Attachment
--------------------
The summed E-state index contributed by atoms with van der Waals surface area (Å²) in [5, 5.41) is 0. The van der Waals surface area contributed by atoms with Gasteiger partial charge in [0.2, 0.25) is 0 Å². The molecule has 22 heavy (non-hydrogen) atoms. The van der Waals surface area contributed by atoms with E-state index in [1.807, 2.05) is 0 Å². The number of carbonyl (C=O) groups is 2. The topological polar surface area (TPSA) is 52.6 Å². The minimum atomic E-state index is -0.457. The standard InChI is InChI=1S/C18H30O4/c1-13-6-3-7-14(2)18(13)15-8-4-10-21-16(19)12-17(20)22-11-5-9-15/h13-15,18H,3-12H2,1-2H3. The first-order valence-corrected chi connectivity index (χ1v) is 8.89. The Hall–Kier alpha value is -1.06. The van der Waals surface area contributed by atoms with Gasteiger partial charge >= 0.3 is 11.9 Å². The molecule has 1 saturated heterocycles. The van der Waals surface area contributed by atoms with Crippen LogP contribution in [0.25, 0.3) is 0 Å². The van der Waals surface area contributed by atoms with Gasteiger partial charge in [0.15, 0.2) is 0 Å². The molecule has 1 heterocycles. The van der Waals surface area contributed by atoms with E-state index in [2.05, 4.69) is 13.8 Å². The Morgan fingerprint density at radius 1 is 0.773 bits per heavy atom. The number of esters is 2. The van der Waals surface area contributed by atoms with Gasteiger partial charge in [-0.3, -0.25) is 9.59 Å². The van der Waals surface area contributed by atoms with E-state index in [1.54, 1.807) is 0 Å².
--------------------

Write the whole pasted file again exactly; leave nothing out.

The summed E-state index contributed by atoms with van der Waals surface area (Å²) in [5, 5.41) is 0. The van der Waals surface area contributed by atoms with Gasteiger partial charge in [0.2, 0.25) is 0 Å². The molecule has 22 heavy (non-hydrogen) atoms. The van der Waals surface area contributed by atoms with E-state index in [1.807, 2.05) is 0 Å². The number of carbonyl (C=O) groups is 2. The topological polar surface area (TPSA) is 52.6 Å². The minimum atomic E-state index is -0.457. The standard InChI is InChI=1S/C18H30O4/c1-13-6-3-7-14(2)18(13)15-8-4-10-21-16(19)12-17(20)22-11-5-9-15/h13-15,18H,3-12H2,1-2H3. The first-order valence-corrected chi connectivity index (χ1v) is 8.89. The Hall–Kier alpha value is -1.06. The van der Waals surface area contributed by atoms with Gasteiger partial charge >= 0.3 is 11.9 Å². The molecule has 1 saturated heterocycles. The van der Waals surface area contributed by atoms with Crippen LogP contribution in [0.25, 0.3) is 0 Å². The van der Waals surface area contributed by atoms with Gasteiger partial charge in [0.15, 0.2) is 0 Å². The molecule has 1 heterocycles. The van der Waals surface area contributed by atoms with E-state index in [2.05, 4.69) is 13.8 Å². The Morgan fingerprint density at radius 1 is 0.773 bits per heavy atom. The number of esters is 2. The van der Waals surface area contributed by atoms with Gasteiger partial charge in [-0.3, -0.25) is 9.59 Å². The van der Waals surface area contributed by atoms with E-state index in [1.54, 1.807) is 0 Å².